The stock market’s recent performance marked the best week of 2023, with the Dow recording its largest weekly gain since October 2022, and the S&P and Nasdaq achieving their best weekly results since November 2022. A softer monthly jobs report had driven bond yields lower, providing support to equities. As the week progressed, there was a lighter schedule for economic data and company earnings, but seasonal tailwinds were expected to bolster the stock market’s recovery. November traditionally performs well for the S&P, and it marks the beginning of the best six-month return period for the market since 1950. The average return for the S&P has been 7% from November through April during this period. Earnings season was also winding down, with over 400 S&P companies having already reported their quarterly financial results. Investors were looking forward to updates from companies such as Walt Disney, Wynn, MGM Resorts, and Occidental Petroleum. Additionally, market participants were closely watching Federal Reserve Chair Jerome Powell’s scheduled speeches, hoping for insights into the potential direction of the central bank’s monetary policy, given the recent trend of lower bond yields.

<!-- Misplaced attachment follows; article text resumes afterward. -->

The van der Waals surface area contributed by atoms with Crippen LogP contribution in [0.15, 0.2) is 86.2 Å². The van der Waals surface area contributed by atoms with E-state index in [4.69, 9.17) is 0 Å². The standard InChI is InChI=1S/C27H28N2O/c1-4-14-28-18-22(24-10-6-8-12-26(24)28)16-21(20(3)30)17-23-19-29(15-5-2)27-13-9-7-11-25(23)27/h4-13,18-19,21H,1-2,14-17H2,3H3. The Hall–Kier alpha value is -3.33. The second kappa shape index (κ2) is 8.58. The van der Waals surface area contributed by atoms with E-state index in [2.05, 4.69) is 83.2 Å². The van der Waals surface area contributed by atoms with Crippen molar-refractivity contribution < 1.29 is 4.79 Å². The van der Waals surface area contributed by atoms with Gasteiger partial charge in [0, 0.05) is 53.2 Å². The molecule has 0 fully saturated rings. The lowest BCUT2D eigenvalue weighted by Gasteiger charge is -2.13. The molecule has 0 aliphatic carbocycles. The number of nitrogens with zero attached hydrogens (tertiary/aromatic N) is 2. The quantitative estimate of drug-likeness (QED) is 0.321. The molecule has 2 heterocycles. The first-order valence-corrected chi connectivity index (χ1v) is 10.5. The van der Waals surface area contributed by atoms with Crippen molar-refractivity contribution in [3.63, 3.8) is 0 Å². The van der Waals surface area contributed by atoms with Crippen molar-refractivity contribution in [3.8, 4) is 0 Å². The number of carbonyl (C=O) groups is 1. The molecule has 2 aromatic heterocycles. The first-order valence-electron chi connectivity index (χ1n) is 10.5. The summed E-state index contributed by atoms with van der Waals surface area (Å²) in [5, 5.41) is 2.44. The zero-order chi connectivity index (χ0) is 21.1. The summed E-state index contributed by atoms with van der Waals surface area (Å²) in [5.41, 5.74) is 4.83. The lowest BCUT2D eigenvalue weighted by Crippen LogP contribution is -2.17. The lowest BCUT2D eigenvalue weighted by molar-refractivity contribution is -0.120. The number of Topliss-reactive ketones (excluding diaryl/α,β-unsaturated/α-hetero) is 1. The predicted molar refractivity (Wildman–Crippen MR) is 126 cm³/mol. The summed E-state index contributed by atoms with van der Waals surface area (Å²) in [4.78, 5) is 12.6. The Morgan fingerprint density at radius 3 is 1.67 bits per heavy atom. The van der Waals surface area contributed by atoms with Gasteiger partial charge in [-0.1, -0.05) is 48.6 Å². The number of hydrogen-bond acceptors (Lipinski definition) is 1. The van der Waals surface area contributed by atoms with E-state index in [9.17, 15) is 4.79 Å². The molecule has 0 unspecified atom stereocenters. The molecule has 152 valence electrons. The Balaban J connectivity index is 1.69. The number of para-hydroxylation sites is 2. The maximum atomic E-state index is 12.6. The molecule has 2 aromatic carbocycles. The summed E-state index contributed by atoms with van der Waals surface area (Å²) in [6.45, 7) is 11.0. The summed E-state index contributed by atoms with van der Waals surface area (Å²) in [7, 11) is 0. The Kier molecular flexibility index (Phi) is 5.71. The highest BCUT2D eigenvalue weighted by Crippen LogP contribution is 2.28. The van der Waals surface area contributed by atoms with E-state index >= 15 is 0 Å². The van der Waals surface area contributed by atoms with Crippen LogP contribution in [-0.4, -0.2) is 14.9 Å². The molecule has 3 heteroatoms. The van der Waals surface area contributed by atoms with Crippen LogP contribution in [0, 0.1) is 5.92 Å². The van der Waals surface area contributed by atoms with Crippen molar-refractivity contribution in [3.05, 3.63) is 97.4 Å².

Data by Bloomberg
On Monday, the overall market showed a slight gain of 0.18%. Among the sectors, Information Technology and Health Care performed the best, with gains of 0.78% and 0.66%, respectively. The Consumer Discretionary and Consumer Staples sectors also saw modest increases of 0.18% and 0.17%. On the other hand, the Energy and Real Estate sectors faced significant declines, dropping by 1.19% and 1.41%, respectively. The Industrials and Utilities sectors experienced losses of 0.26% and 0.28%, while Financials and Materials both declined by 0.39% and 0.51%.